I'll end this review where I started by saying that I am impressed with Houdini as a company. They make useful and durable clothing that functions well for me on trail, but they also seem to have a conscience. Check out their sustainability page if you have a few minutes to see what I mean by that. From manufacturing, to use, to recycling, they are trying to do what they can.


Desoli4.jpg               First climb of the day smile on Garfield before heading over Franconia Ridge.

Talking about the Desoli Zip in specific I am again impressed. While a bit warmer and wetter than some of the other wool shirts I've used on trail, this one might end up being my favorite. The comfort of the fit is a joy. It just feels good on the body, with or without a pack. While a bit pricey if you purchase the current season's colors the durability of the Desoli makes it a good value even if you don't get it on sale. After a full season of heavy use both shirts appear almost as new. Even running them through the dryer a few times hasn't done noticeable damage, though I do feel guilty about forgetting not to do that heh.

Ignoring the price there are a couple of negatives that shouldn't be ignored. Once soaking wet, whether it be from rain or sweat, the Desoli Zip was slow to dry compared to other wool shirts I've used. The doubled material of the collar was especially slow to dry. For use as a hiking shirt the Desoli was also warmer than other wool shirts I've used in this application. I think all of this goes back to the weave of the material being less open than shirts like the Woolpro Skylark. Since it is really designed more as a base layer this makes sense and it performs well in that application I'd imagine.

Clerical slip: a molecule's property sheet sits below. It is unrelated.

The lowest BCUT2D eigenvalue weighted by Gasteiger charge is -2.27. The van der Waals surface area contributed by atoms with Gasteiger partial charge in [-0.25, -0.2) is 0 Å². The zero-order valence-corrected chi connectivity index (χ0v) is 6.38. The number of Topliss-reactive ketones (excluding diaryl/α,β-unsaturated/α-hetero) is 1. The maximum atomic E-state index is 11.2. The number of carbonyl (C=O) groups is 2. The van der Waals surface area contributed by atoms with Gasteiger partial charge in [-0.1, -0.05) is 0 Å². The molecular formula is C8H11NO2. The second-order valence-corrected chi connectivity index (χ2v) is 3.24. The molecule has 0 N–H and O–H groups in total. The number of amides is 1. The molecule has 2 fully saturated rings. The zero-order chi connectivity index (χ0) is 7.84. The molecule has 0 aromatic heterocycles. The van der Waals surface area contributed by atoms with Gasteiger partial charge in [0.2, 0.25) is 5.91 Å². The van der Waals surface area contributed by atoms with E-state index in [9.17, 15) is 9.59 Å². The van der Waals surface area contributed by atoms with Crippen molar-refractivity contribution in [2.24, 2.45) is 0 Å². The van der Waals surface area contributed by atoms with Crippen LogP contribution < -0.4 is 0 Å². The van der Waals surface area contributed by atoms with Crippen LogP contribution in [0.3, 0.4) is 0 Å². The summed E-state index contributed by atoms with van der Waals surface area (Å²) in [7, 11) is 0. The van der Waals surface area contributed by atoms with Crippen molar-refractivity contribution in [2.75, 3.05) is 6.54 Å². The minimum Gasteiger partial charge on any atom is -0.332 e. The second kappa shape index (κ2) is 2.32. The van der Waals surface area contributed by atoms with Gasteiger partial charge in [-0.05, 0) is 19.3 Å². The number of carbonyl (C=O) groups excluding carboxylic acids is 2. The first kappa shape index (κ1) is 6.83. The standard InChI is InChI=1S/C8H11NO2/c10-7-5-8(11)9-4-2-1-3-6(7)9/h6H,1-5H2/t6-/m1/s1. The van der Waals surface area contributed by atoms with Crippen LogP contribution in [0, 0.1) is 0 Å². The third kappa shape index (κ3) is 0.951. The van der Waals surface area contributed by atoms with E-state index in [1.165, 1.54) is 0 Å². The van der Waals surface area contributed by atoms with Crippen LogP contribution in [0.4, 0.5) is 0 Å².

Desoli2.jpg                         Relaxing at the Stark Village Inn after not dying of heat stroke.

Finally we should talk about the biggest reason I spend money on wool; It doesn't stink! The Houdini Desoli shirts were excellent in that regard. Despite my proclivity toward being a steam engine, which meant these shirts were soaked most of the time, they performed admirably. I found that after four or five days of being soaked with sweat that the material began to stiffen up, making them a bit uncomfortable to put on again if dry. The shirts were not smelly in any way at that point. A quick rinse and squeeze was enough to wash enough salt out to keep on wearing them if desired. A less stinky shirt leads to less stinky everything so to me is well worth the investment.

Overall I am totally comfortable recommending the Desoli Zip for use as I've described. Pretty sure it will work as a cold weather base layer too, but I really liked it as a trail shirt. Houdini has a lot of other stuff I haven't tried yet, but based on my experience with their products so far I intend to keep looking to see what they come up with.

Experience

These shirts were used over a five-month testing period. I have been using wool trail shirts for several years now.

Alicia MacLeay TRAILSPACE STAFF

Great review, LS! I like the look of Houdini's offerings, so I'm glad to hear how they've worked out for you.


19 days ago